His Irish-born grandmother, Mary, died in Cardiff in 1925. I remember him talking about this episode, as he was just a kid at the time of her death – six years old. They’d laid her body out in the house. I’m not sure if he said exactly how this made him feel, but it obviously left an impression. A strange sense of awe, perhaps. Later I would find the single line record in the Register of Births, Marriages and Deaths, testifying to Mary’s death, and then the death certificate to match; died Cardiff, 15th November 1925; aged 70 years; cause of death chronic bronchitis and myocardial degeneration. Now she was from Galway. I don’t know too much about her, but I know that for some years after she became a widow she had a house in Port Talbot, and let rooms to a pianist and a Russian acrobat.

Her husband and my great-great grandfather, Michael, died in 1894. He was older than her. As far as I can tell, he was probably born around 1840 – possibly as early as 1836 – in, or near, Causeway in County Kerry. The reason I’m unclear as to his precise year of birth is because of various conflicting records; given that he would have grown up during the worst privations of the Famine, it’s likely that he didn’t know for sure exactly how old he was. His death certificate in 1894 puts him at 54 years old, suggesting his birth to have been around 1840. Records from the Kerry town of Tralee – around 15 miles south of Causeway – show that he enlisted in the army in August 1857. He is described as being 17 years and 7 months old, as being 5′ 5″, with brown eyes (no mention of hair) and a ‘fresh’ complexion. It’s interesting to note that this record from 1857 marks that his enlistment into the 88th Regiment comes after his discharge from the Kerry Militia. However, there is also a record from the same year of a 19 year-old Michael Ferris being sent to Tralee Gaol for this offence: “Having Enlisted In The 88th Regt Not Being Dischd From The Kerry Militia”.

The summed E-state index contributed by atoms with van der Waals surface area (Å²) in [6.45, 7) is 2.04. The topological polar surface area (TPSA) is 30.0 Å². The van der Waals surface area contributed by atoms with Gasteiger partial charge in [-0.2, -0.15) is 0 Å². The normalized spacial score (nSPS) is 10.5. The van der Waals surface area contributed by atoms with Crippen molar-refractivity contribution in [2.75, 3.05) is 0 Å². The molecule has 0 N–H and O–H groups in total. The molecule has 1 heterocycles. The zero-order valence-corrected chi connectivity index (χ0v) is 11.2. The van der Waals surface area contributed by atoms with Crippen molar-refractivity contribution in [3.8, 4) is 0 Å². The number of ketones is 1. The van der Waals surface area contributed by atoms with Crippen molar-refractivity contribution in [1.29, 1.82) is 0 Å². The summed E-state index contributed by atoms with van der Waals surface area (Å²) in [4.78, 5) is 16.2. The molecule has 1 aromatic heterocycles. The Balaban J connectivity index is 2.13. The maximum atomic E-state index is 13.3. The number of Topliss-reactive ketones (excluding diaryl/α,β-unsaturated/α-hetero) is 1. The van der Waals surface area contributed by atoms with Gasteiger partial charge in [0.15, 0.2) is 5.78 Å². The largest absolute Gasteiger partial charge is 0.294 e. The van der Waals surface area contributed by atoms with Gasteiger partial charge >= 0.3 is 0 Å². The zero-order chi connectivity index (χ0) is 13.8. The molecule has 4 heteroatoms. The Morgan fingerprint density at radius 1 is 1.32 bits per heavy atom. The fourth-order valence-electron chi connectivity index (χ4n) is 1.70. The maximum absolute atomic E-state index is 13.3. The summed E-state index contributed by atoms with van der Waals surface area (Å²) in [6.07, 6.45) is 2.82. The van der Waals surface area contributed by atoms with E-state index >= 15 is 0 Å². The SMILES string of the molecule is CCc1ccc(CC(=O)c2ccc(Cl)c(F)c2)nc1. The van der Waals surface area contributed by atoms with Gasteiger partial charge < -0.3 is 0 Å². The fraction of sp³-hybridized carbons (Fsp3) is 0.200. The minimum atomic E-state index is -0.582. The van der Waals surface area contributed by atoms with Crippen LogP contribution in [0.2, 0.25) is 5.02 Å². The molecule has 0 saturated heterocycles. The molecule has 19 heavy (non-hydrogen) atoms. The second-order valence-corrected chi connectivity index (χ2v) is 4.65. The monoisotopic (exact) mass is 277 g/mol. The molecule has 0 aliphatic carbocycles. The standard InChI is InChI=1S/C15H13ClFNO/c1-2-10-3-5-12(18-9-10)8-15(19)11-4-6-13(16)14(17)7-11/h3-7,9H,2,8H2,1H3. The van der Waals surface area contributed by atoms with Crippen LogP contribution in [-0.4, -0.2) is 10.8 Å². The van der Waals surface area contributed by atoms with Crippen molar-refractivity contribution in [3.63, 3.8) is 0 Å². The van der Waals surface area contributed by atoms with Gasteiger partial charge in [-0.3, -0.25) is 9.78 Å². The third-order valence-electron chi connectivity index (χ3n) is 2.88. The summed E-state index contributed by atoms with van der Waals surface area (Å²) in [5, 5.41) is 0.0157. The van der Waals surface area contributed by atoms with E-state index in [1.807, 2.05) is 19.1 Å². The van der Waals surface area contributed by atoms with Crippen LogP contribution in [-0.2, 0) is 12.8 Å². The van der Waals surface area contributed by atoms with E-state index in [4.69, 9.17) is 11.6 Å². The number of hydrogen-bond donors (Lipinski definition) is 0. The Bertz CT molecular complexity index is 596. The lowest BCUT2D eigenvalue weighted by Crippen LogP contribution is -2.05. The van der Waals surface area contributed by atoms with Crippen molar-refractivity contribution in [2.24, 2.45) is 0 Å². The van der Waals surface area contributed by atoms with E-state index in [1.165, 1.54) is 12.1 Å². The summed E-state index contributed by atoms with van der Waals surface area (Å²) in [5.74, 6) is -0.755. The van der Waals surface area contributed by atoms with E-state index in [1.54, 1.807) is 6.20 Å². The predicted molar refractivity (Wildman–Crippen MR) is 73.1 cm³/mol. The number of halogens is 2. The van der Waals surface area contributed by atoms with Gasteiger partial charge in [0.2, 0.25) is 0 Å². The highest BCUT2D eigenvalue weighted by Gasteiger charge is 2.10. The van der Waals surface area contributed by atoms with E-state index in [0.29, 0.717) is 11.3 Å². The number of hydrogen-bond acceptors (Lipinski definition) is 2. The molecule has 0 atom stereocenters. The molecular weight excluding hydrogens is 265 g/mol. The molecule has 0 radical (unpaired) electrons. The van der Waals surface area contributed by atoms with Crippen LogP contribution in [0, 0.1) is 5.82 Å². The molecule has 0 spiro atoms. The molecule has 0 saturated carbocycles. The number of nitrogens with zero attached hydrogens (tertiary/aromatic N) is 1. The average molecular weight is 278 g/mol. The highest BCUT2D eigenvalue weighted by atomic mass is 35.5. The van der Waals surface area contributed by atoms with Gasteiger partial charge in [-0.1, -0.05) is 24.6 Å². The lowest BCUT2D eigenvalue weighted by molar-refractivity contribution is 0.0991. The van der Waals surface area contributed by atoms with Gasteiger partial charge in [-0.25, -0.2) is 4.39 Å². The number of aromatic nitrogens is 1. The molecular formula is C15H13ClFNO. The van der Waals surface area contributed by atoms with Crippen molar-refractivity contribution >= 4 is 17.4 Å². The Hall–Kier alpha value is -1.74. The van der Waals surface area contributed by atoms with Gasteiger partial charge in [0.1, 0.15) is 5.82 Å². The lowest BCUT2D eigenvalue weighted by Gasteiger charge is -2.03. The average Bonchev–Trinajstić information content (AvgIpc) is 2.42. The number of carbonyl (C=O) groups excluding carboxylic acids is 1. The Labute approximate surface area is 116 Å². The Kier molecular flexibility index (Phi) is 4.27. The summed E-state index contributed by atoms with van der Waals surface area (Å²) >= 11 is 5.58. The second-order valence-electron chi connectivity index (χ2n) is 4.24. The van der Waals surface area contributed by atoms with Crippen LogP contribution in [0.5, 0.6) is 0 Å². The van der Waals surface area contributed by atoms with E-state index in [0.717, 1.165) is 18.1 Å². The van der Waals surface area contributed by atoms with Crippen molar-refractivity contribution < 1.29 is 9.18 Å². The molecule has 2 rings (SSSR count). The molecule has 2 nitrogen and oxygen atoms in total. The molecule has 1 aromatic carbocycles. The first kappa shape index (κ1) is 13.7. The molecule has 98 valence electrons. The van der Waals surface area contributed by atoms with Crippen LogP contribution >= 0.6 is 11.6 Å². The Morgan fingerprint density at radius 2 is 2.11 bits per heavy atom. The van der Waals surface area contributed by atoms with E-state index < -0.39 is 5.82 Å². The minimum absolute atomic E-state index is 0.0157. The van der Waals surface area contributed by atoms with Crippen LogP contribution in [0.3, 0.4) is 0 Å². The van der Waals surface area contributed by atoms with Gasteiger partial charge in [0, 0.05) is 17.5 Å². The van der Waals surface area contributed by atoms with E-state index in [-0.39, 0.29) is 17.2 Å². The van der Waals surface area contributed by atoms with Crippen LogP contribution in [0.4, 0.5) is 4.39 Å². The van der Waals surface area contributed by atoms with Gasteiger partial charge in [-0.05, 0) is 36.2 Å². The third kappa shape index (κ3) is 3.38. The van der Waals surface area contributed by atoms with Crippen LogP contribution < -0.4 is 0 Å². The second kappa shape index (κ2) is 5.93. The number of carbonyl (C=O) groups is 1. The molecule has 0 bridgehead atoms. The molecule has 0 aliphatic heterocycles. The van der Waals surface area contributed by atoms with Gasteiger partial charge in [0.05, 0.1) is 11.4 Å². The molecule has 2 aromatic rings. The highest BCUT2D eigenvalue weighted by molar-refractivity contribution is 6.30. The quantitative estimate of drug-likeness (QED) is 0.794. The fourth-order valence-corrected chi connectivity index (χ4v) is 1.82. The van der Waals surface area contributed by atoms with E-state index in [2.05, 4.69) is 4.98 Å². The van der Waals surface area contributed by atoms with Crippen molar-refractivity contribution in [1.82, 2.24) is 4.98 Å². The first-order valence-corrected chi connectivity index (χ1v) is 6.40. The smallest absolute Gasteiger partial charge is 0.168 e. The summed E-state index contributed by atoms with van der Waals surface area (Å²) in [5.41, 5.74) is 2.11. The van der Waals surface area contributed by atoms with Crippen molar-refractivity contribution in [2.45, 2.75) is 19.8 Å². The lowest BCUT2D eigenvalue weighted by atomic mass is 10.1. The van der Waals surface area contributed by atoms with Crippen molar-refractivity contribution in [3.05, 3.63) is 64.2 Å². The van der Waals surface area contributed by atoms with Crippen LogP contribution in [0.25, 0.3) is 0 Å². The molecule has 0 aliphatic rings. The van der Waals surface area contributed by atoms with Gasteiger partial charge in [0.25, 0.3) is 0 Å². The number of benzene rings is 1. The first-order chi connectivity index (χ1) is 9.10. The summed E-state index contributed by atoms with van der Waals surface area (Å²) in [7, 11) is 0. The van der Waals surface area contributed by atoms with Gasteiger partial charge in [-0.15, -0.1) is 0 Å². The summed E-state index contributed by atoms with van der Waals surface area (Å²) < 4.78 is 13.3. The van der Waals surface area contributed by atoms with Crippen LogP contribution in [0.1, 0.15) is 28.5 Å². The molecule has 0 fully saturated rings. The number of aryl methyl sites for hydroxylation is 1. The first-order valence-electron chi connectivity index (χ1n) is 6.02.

In May 1854, there is another record of a 16 year-old Michael Ferris sentenced to one month’s Hard Labour, again at Tralee Gaol. This time the offence was: “Leaving His Employment being an Indentured Apprentice”. It’s hard to imagine that these records don’t all pertain to the same person, which would push his birth year back to around 1838. The only plausible birth record I can find for a Michael Ferris is one from 1836, where in Dromnacurra (Causeway) a Michael Ferris is born to Dermot Ferris and Mary Hanlon. Despite the date discrepancy, this ties in with a later marriage record that gives Michael’s father’s name as Dermot (or Jeremiah – in Roman Catholic churches, names were often latinised, or whatever the priest considered to be latinised. Dermot and Mary Ferris are in some records shown as Jeremiah – and even Demetri – and Maria).

Now, if I were writing a book about this I’d spend a good deal of time looking at histories around the information gleaned thus far. For instance, that Kerry was one of the counties worst-affected by the Great Famine which peaked between 1845-1852. So whatever happened to Michael during that time, we can place our bets that it wasn’t a period of carefree fun and plenty as far as he was concerned. At the time of writing I’ve done only very cursory investigations into conditions at Tralee Gaol, so will update as time permits. As a point of interest, the offences listed alongside Michael’s in the prison records mostly comprised of theft, assault and even rape, so it seems to me that imprisonment at such a young age for such – as far as I’m concerned – inconsequential misdemeanours as leaving one’s employer while indentured, or enlisting in the army before an official discharge, seem both harsh and unfair. Nonetheless, after his gaol-time Michael did enlist in the 88th regiment – one that, years later, would become known as The Connaught Rangers.


The next section, where I detail Michael’s army career, is here.